In the traditional model, for these unforeseen challenges to be addressed, the construction contractor issues a change order to the owner, who sends it back to the design firm. This results in delays. These changes and delays increase the cost to the construction contractor, who then transfers it onto the owner.
For electro-mechanical modernization projects to succeed, owners need a solid method for holding contractors accountable and aligning contractor interests with their own goals.
Whether the owner chooses a sole accountable partner or a consortium, the main purpose is to have a single entity responsible for achieving project outcomes. This partner is responsible for managing all phases of the project: Scoping Study, Design, Construction, Commissioning, Training, Measurement of Outcomes, Etc.
Now, if the owner is unhappy about any aspect of the project, it’s clear who is responsible. The project partner takes on project liabilities that would otherwise fall to the owner and is accountable to their desired outcomes. The project partner offers a fixed price, with no extras, and takes on the exposure to increased costs related to unexpected discoveries. Surprises can then be addressed quickly and efficiently, because design and construction are completely integrated.
Since the project partner’s profits are directly linked to owner goals, their interests are aligned. Greater trust and cooperation are developed. Trust and transparency can also be promoted by providing leading indicators for each project milestone and close collaboration with the owners to give them the confidence they need and ability to monitor progress towards outcomes.
With the project partner responsible for both design and construction costs, they have incentive to think about constructability during the design phase. In addition, through knowledge-sharing and by being involved in all phases of the project, the project partner gains a deep understanding of the facility. This greater understanding also aids in reducing errors and producing superior designs. Since design and construction are linked, additional improvements can be made as knowledge is gained throughout the project.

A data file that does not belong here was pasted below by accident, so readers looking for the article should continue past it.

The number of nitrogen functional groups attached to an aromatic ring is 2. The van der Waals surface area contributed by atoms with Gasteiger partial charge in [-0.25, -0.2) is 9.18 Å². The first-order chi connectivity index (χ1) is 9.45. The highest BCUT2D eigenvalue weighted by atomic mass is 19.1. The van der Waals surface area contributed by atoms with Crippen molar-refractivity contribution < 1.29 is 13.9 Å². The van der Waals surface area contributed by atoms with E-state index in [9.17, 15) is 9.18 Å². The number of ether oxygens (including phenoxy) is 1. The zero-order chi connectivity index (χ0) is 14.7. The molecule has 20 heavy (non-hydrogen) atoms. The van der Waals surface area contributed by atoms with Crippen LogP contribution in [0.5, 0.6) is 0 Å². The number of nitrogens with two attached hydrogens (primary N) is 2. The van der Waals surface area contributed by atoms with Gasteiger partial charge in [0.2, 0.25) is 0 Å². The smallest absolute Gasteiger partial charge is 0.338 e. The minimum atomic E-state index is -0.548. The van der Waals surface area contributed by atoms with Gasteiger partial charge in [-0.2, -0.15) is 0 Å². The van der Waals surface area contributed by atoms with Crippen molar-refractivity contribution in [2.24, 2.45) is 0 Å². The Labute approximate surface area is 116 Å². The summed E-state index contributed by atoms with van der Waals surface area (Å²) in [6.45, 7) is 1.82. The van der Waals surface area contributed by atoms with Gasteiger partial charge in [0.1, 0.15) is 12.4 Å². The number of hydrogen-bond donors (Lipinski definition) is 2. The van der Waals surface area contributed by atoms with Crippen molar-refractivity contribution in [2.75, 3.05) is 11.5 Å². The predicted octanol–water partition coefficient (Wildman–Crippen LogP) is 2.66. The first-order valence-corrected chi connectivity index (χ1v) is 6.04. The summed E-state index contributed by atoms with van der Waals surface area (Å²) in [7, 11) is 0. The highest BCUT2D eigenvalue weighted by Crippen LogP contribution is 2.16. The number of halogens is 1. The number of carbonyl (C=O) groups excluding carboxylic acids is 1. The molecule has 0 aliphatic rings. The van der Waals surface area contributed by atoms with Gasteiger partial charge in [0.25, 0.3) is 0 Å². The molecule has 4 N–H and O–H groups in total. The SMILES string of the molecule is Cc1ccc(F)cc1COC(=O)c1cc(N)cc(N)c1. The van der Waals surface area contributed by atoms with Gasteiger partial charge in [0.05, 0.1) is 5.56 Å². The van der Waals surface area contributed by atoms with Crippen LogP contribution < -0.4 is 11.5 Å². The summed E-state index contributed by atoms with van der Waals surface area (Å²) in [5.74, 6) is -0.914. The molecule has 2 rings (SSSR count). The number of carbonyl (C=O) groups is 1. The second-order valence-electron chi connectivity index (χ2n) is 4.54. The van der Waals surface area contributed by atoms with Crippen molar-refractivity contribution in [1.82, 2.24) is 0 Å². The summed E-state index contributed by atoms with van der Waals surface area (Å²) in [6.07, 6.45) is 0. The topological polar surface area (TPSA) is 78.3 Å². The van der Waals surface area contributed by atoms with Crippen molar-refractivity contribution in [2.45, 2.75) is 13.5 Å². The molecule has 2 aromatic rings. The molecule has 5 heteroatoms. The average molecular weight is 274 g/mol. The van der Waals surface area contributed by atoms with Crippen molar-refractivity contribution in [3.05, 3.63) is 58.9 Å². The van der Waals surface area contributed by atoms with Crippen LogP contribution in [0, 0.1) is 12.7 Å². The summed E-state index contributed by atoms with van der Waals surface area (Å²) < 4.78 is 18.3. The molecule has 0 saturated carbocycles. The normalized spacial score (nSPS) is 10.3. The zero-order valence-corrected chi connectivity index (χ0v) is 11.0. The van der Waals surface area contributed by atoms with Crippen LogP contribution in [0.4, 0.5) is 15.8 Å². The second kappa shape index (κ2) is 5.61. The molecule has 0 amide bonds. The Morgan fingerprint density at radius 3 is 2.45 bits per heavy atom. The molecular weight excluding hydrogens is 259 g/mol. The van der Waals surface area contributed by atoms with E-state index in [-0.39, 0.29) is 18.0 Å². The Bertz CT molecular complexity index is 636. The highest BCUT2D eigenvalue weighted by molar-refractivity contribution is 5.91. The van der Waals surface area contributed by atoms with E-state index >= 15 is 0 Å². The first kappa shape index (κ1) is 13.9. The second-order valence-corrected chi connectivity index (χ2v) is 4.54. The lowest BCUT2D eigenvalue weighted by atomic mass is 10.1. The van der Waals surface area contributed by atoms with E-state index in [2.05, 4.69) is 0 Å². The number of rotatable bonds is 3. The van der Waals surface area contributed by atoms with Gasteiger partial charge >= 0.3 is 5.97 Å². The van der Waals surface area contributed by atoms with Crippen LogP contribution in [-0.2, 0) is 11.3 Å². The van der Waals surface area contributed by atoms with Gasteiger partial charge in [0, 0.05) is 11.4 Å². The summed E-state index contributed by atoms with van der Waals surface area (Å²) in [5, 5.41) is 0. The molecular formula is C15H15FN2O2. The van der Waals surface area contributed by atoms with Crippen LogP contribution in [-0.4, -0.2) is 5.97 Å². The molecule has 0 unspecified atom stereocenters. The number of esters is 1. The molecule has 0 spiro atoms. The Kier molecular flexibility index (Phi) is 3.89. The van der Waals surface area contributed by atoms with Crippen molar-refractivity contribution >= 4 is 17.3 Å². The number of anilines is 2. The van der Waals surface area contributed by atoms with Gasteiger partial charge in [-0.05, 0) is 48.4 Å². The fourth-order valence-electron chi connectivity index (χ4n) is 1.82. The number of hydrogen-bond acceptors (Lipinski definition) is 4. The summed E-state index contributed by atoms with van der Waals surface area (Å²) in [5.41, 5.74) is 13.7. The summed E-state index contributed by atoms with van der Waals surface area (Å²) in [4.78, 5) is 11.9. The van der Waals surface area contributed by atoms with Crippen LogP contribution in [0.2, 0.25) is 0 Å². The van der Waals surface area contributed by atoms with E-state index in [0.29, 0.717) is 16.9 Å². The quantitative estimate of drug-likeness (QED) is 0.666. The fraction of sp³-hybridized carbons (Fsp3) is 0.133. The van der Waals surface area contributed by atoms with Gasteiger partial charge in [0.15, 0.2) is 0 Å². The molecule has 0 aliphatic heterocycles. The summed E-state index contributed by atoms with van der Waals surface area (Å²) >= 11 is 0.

Being paid based on successful completion of outcomes means the project partner must follow up and may have to address issues long after the project is completed. Results are verified yearly during the guarantee period. Because the project partner remains responsible for outcomes after project completion, the owner isn’t left on their own to face challenges. If the owner’s operations and maintenance staff have questions or are facing a difficult challenge, they know whom to contact.
Ultimately, the solution is to refocus on outcomes. Make contractors accountable to them. Align contractors’ interests towards project goals to re-establish trust and collaboration.